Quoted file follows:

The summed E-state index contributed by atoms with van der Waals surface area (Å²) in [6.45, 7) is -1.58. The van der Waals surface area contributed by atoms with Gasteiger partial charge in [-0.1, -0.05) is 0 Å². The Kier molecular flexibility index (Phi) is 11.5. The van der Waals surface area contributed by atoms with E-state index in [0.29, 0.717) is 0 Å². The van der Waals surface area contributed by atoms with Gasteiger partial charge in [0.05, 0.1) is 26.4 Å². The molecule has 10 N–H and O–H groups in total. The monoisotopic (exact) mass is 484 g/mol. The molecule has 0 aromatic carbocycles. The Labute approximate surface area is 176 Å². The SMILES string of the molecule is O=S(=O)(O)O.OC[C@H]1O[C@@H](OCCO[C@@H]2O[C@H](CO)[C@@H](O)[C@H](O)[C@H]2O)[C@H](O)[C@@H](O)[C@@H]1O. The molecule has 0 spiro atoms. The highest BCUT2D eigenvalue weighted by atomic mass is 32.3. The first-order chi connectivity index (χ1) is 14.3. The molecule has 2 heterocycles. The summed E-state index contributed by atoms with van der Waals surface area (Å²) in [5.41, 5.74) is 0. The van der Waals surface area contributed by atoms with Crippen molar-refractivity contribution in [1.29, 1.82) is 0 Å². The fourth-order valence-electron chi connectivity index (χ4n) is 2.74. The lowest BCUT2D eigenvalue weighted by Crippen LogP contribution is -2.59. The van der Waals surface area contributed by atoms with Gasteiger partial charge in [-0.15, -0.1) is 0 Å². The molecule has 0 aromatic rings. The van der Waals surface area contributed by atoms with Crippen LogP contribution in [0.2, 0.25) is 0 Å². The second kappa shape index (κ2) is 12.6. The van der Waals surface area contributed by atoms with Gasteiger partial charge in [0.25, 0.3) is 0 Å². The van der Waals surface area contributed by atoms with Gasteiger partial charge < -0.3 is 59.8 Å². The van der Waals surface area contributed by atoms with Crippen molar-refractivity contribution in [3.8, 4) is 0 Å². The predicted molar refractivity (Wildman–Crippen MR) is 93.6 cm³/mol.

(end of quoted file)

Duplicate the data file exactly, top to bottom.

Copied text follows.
The summed E-state index contributed by atoms with van der Waals surface area (Å²) in [6.45, 7) is -1.58. The van der Waals surface area contributed by atoms with Gasteiger partial charge in [-0.1, -0.05) is 0 Å². The Kier molecular flexibility index (Phi) is 11.5. The van der Waals surface area contributed by atoms with E-state index in [0.29, 0.717) is 0 Å². The van der Waals surface area contributed by atoms with Gasteiger partial charge in [0.05, 0.1) is 26.4 Å². The molecule has 10 N–H and O–H groups in total. The monoisotopic (exact) mass is 484 g/mol. The molecule has 0 aromatic carbocycles. The Labute approximate surface area is 176 Å². The SMILES string of the molecule is O=S(=O)(O)O.OC[C@H]1O[C@@H](OCCO[C@@H]2O[C@H](CO)[C@@H](O)[C@H](O)[C@H]2O)[C@H](O)[C@@H](O)[C@@H]1O. The molecule has 0 spiro atoms. The highest BCUT2D eigenvalue weighted by atomic mass is 32.3. The first-order chi connectivity index (χ1) is 14.3. The molecule has 2 heterocycles. The summed E-state index contributed by atoms with van der Waals surface area (Å²) in [5.41, 5.74) is 0. The van der Waals surface area contributed by atoms with Crippen molar-refractivity contribution in [1.29, 1.82) is 0 Å². The fourth-order valence-electron chi connectivity index (χ4n) is 2.74. The lowest BCUT2D eigenvalue weighted by Crippen LogP contribution is -2.59. The van der Waals surface area contributed by atoms with Gasteiger partial charge in [-0.15, -0.1) is 0 Å². The molecule has 0 aromatic rings. The van der Waals surface area contributed by atoms with Crippen LogP contribution in [0.2, 0.25) is 0 Å². The second kappa shape index (κ2) is 12.6. The van der Waals surface area contributed by atoms with Gasteiger partial charge in [0.25, 0.3) is 0 Å². The van der Waals surface area contributed by atoms with Gasteiger partial charge < -0.3 is 59.8 Å². The van der Waals surface area contributed by atoms with Crippen molar-refractivity contribution in [3.8, 4) is 0 Å². The predicted molar refractivity (Wildman–Crippen MR) is 93.6 cm³/mol.